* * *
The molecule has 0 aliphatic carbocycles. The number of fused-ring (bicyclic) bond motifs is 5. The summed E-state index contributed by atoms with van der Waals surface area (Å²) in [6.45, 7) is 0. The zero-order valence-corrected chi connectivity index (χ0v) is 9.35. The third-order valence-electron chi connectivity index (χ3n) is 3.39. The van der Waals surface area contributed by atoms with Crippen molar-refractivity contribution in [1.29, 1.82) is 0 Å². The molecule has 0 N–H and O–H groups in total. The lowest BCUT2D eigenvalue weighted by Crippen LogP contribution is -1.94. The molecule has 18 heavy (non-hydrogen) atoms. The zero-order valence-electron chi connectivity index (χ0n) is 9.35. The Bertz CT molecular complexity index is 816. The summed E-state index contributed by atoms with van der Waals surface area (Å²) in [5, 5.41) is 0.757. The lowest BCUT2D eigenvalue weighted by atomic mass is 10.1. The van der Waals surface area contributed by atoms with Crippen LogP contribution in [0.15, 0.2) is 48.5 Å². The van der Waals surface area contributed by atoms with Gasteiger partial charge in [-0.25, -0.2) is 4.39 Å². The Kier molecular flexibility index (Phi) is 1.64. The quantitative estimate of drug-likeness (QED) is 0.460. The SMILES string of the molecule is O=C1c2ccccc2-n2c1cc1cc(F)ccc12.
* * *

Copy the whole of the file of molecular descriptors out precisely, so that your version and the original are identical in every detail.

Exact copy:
The molecule has 0 aliphatic carbocycles. The number of fused-ring (bicyclic) bond motifs is 5. The summed E-state index contributed by atoms with van der Waals surface area (Å²) in [6.45, 7) is 0. The zero-order valence-corrected chi connectivity index (χ0v) is 9.35. The third-order valence-electron chi connectivity index (χ3n) is 3.39. The van der Waals surface area contributed by atoms with Crippen molar-refractivity contribution in [1.29, 1.82) is 0 Å². The molecule has 0 N–H and O–H groups in total. The lowest BCUT2D eigenvalue weighted by Crippen LogP contribution is -1.94. The molecule has 18 heavy (non-hydrogen) atoms. The zero-order valence-electron chi connectivity index (χ0n) is 9.35. The Bertz CT molecular complexity index is 816. The summed E-state index contributed by atoms with van der Waals surface area (Å²) in [5, 5.41) is 0.757. The lowest BCUT2D eigenvalue weighted by atomic mass is 10.1. The van der Waals surface area contributed by atoms with Crippen LogP contribution in [0.15, 0.2) is 48.5 Å². The van der Waals surface area contributed by atoms with Gasteiger partial charge in [-0.25, -0.2) is 4.39 Å². The Kier molecular flexibility index (Phi) is 1.64. The quantitative estimate of drug-likeness (QED) is 0.460. The SMILES string of the molecule is O=C1c2ccccc2-n2c1cc1cc(F)ccc12.